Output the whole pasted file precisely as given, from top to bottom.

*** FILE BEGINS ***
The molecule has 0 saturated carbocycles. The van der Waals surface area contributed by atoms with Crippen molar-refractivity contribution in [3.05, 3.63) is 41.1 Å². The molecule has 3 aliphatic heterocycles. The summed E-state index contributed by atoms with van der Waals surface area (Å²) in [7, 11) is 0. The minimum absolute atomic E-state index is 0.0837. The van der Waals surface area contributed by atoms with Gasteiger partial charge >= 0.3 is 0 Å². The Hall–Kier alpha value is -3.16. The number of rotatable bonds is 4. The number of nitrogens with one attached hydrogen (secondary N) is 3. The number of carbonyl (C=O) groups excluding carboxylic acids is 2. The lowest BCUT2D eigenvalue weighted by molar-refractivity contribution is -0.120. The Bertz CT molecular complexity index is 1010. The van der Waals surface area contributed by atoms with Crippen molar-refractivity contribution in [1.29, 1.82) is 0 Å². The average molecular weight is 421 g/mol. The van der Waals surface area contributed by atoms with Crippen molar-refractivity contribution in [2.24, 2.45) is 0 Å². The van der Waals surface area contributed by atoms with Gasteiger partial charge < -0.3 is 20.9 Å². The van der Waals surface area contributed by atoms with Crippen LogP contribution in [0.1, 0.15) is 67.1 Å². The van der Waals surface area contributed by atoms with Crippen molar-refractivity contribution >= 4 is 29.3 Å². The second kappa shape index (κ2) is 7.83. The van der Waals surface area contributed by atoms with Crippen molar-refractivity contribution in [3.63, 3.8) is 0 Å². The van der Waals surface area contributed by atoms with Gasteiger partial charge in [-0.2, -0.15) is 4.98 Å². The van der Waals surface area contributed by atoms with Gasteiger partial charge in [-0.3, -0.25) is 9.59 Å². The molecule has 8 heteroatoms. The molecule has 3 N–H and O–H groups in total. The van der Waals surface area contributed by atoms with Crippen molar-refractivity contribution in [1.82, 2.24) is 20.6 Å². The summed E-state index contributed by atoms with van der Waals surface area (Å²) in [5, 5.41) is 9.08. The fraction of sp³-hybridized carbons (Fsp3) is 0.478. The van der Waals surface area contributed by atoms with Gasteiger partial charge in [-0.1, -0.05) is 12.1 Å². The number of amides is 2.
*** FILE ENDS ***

The molecule has 0 saturated carbocycles. The van der Waals surface area contributed by atoms with Crippen molar-refractivity contribution in [3.05, 3.63) is 41.1 Å². The molecule has 3 aliphatic heterocycles. The summed E-state index contributed by atoms with van der Waals surface area (Å²) in [7, 11) is 0. The minimum absolute atomic E-state index is 0.0837. The van der Waals surface area contributed by atoms with Gasteiger partial charge >= 0.3 is 0 Å². The Hall–Kier alpha value is -3.16. The number of rotatable bonds is 4. The number of nitrogens with one attached hydrogen (secondary N) is 3. The number of carbonyl (C=O) groups excluding carboxylic acids is 2. The lowest BCUT2D eigenvalue weighted by molar-refractivity contribution is -0.120. The Bertz CT molecular complexity index is 1010. The van der Waals surface area contributed by atoms with Crippen molar-refractivity contribution in [1.29, 1.82) is 0 Å². The average molecular weight is 421 g/mol. The van der Waals surface area contributed by atoms with Crippen molar-refractivity contribution in [2.24, 2.45) is 0 Å². The van der Waals surface area contributed by atoms with Gasteiger partial charge < -0.3 is 20.9 Å². The van der Waals surface area contributed by atoms with Crippen LogP contribution in [0.1, 0.15) is 67.1 Å². The van der Waals surface area contributed by atoms with Crippen molar-refractivity contribution >= 4 is 29.3 Å². The second kappa shape index (κ2) is 7.83. The van der Waals surface area contributed by atoms with Crippen molar-refractivity contribution in [3.63, 3.8) is 0 Å². The van der Waals surface area contributed by atoms with Gasteiger partial charge in [-0.2, -0.15) is 4.98 Å². The van der Waals surface area contributed by atoms with Gasteiger partial charge in [-0.3, -0.25) is 9.59 Å². The molecule has 8 heteroatoms. The molecule has 3 N–H and O–H groups in total. The van der Waals surface area contributed by atoms with Crippen molar-refractivity contribution in [1.82, 2.24) is 20.6 Å². The summed E-state index contributed by atoms with van der Waals surface area (Å²) in [5, 5.41) is 9.08. The fraction of sp³-hybridized carbons (Fsp3) is 0.478. The van der Waals surface area contributed by atoms with Gasteiger partial charge in [-0.1, -0.05) is 12.1 Å². The number of amides is 2.